See the rest of TIME’s Top 10 of Everything 2013 lists here
10. Helicopter Parenting Is Selfish
It’s a classic life balance conundrum: children whose parents hover, constantly texting them, friending them on Facebook, and generally being over-involved in their lives, can become depressed and feel incompetent, especially if the helicopter lingers over college after the child leaves. All those check-ins can erode a kid’s confidence and make it hard for him or her to learn resilience, according to research published earlier this year in The Journal of Child and Family Studies.
On the other hand, child-centric parents, who sacrifice their time, money and personal pursuits for their offspring, report having happier and more meaningful lives than those who are less involved, say researchers in the Netherlands. Walk that line, parents!
9. Babies Aren’t Us
For the fifth year in a row, the birth rate declined in the United States. An American woman will give birth to an average of 1.88 children over her lifetime, but it takes 2.1 children per woman on average to replace a generation, according to the CDC’s most recent numbers. The recession and an achingly slow recovery may be depressing the desire to have kids, but that in turn might hurt the economy down the road if there aren’t enough young workers entering the labor pool. One new study out of Australia found that mothers of all levels of education and wealth tend to delay childbirth until they have stable employment. While the decline in births is slowing, the current rate of 63 births per 1,000 women is far lower than it was at the end of the baby boom in 1960 when there were 118 births per 1,000 women. Europe and parts of Asia are also struggling with low birth rates and an aging population.
8. Size Matters in Men, But Not in the Way You Might Expect
Size is important to women when it comes to picking a mate, but it’s more complicated than you might think. Sure, men who are taller tend to have more kids, however,other measurements, like the width of a guy’s shoulders, may matter more. Eighty percent women queried by Australian and Canadian scientists for a study published in the Proceedings of the National Academy of Sciences cited a big shoulder-hip ratio as attractive. The other 20% were divided between height and flaccid penis size. And while we’re on that topic, a new study revealed recently that testicle size plays a role in whether or not a guy is an involved dad, but this is one time less is more: the smaller the family jewels, the better the family man. There’s a law of diminishing returns at work here, the greater the semen output in each ejaculation, the less engaged the dad. Researchers couldn’t say whether the testes size caused the difference or whether the act of becoming a dad caused the testicles to shrink in men who were diverting their attention from mating to fathering.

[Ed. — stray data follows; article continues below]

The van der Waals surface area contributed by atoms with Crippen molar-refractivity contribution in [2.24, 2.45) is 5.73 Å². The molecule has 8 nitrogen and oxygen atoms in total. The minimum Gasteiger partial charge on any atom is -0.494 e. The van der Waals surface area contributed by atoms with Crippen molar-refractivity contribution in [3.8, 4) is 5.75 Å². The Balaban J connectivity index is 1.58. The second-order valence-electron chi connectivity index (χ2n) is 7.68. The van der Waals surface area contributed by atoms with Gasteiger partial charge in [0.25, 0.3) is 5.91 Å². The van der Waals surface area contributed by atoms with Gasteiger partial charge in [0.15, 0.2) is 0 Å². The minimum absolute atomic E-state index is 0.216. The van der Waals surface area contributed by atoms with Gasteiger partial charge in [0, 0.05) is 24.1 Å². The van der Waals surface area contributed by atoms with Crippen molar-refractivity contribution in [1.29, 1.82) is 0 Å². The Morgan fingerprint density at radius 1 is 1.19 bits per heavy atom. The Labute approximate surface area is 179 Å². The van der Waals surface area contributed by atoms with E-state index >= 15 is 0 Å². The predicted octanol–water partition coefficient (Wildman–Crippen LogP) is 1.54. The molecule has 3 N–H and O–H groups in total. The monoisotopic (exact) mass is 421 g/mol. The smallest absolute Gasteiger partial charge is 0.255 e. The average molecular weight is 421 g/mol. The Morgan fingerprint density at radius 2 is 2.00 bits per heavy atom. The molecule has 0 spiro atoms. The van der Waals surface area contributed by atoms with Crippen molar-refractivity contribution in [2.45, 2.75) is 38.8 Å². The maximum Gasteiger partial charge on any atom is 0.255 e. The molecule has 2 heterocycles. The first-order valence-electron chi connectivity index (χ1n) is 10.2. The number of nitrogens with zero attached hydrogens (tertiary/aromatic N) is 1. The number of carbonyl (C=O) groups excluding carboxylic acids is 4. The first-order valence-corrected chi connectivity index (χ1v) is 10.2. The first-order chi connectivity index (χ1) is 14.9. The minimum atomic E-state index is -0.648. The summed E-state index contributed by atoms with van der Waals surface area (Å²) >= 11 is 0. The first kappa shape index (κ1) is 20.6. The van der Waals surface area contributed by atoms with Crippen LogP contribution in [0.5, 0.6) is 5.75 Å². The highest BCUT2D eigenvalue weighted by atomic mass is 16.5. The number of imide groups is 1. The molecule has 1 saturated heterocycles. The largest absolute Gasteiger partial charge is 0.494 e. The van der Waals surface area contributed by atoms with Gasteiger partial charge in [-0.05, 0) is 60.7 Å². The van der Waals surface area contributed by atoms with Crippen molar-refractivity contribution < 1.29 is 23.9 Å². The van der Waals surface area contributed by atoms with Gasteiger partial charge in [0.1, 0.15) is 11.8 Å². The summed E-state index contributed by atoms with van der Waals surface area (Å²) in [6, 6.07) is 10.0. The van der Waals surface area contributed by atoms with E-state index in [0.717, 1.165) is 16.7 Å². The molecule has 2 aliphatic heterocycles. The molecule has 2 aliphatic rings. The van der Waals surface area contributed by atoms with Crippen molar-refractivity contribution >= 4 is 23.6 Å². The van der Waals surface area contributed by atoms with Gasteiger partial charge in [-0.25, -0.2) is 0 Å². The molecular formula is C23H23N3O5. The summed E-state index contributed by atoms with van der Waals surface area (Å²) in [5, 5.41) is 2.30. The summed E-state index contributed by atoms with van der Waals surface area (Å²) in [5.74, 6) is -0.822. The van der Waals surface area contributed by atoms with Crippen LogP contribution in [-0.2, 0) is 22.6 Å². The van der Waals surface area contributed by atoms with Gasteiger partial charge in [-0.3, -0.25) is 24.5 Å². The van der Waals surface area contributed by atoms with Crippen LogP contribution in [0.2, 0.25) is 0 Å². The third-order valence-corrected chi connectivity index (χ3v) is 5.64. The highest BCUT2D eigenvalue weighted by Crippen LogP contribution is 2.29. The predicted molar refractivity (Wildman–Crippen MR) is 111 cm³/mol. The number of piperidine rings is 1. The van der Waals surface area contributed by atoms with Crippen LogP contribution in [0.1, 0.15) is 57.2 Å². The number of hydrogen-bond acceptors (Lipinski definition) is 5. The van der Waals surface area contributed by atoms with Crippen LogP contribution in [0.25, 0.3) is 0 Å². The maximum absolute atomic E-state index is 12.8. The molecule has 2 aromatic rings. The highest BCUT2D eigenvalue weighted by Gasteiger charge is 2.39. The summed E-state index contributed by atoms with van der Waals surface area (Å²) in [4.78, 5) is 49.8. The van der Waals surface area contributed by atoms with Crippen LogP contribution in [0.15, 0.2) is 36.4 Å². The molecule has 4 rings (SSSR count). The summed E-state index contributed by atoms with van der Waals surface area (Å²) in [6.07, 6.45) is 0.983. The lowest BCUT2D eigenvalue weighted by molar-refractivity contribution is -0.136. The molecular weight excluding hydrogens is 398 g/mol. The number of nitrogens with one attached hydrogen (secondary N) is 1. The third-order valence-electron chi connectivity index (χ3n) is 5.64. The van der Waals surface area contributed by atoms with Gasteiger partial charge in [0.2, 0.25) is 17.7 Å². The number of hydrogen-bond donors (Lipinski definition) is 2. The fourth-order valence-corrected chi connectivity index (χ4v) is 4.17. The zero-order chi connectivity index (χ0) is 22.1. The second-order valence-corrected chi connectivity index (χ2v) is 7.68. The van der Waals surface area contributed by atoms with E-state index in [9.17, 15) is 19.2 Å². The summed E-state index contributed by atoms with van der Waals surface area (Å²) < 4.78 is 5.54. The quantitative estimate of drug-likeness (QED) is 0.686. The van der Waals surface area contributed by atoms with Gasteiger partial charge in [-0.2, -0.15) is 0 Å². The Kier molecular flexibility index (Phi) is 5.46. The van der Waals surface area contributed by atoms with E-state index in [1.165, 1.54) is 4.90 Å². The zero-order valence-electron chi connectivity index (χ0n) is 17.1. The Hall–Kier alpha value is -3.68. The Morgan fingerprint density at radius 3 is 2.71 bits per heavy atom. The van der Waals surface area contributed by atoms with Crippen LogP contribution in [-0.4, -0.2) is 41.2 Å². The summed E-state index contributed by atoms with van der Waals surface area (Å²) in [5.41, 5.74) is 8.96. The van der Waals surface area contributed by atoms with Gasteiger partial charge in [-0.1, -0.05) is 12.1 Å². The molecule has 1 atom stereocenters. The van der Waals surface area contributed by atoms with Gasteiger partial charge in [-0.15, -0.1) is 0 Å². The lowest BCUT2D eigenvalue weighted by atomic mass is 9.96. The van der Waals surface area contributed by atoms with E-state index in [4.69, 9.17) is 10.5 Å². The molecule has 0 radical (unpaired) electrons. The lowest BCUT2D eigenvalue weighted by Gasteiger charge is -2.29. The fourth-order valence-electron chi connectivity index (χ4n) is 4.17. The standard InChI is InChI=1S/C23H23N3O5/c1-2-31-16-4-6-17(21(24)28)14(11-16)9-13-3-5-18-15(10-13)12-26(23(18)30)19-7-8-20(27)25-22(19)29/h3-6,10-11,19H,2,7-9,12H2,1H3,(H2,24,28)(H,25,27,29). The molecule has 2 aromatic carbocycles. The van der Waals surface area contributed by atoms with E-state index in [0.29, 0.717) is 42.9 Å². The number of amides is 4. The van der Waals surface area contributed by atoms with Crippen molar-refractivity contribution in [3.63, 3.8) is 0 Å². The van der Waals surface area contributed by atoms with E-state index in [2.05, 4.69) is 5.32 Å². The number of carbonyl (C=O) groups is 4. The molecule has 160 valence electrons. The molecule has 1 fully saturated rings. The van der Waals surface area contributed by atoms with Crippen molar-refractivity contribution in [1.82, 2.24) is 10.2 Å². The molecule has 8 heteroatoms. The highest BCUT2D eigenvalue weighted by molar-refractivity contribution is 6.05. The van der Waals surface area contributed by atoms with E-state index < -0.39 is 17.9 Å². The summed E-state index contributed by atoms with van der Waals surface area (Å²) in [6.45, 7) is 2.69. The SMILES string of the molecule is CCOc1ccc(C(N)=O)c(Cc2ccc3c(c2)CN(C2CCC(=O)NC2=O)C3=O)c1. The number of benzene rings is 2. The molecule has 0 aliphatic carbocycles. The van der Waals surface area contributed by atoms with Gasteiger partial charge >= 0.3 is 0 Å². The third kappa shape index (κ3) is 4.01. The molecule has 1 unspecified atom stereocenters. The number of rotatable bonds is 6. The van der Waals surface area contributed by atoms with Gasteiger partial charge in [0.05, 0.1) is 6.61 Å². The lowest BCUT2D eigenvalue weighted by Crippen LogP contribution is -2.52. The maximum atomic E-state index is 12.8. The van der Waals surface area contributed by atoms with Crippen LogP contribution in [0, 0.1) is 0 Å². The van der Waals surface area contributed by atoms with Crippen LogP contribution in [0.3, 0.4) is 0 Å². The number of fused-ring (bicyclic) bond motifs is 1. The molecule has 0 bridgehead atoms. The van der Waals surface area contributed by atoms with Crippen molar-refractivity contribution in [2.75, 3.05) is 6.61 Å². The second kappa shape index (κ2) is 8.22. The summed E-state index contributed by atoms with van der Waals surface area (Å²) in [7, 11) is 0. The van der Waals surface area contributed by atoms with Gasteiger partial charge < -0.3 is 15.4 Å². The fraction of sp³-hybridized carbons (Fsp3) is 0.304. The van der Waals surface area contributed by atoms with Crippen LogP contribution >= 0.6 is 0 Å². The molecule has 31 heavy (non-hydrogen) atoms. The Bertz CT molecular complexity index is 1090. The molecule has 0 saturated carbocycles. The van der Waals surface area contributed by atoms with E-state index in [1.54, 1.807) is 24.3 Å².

7. ‘Oversharenting’ Is a Thing And It’s Not Going Away
The debate continues over whether parents post too much about their kids online. And it’s not just the prolific mommy bloggers, some of whom have been accused of revealing potentially damaging things about their children to the world, whether it was the woman who confessed to loving her son more than her daughter or the mom who discussed putting her daughter on a diet. Those writers were roundly slammed by internet pundits and a few parenting authorities for violating their children’s privacy. But they’re not alone in posting about their children’s lives. Sixty-four percent of parents upload images of their childrento social media outlets at least three times a week, unwittingly creating a digital trail for their kids that will be difficult to delete. (And that’s even before they’re old enough to start flooding the web with their own selfies.) Some internet experts like Amy Webb and Steven Leckhart, a correspondent for Wired, have opted out entirely choosing not to post anything about their kids so as not to give them an unwanted digital legacy or make them more vulnerable to identity theft. But on the other side of the virtual fence, Randi Zuckerberg, sister of Facebook’s founder, advocates embracing a world where the public and private are merged. “The answer isn’t fewer baby pictures; it’s more baby pictures. It’s not that I should post less; it’s that everyone else should post more.”
6. Actually, Men and Women Pitch In About Equally
Dads do more than ever at home, but there is still a large gender gap when it comes to parenting hours: Mothers spend about twice as much time with their children as fathers do (13.5 hours per week for mothers, compared with 7.3 hours for fathers), according to a June Pew Research report. Even among dual-career couples who are more likely to believe in sharing parenting responsibilities, moms still bear more of the burden, particularly with infant care. Mothers with 9 month olds spent nearly 70 percent of their “free” time on an average workday (when they weren’t working or sleeping) on some kind of child care, compared to less than 50 percent for fathers, according to new research out of Ohio State University. This was true even after breastfeeding and pumping were accounted for. However, when Pew measured the amount of time parents spent contributing to the household either by working or caring for children and doing household chores, the hours per week were pretty equal gender-wise. Men tended to spend more time working while women spent more time on household or children.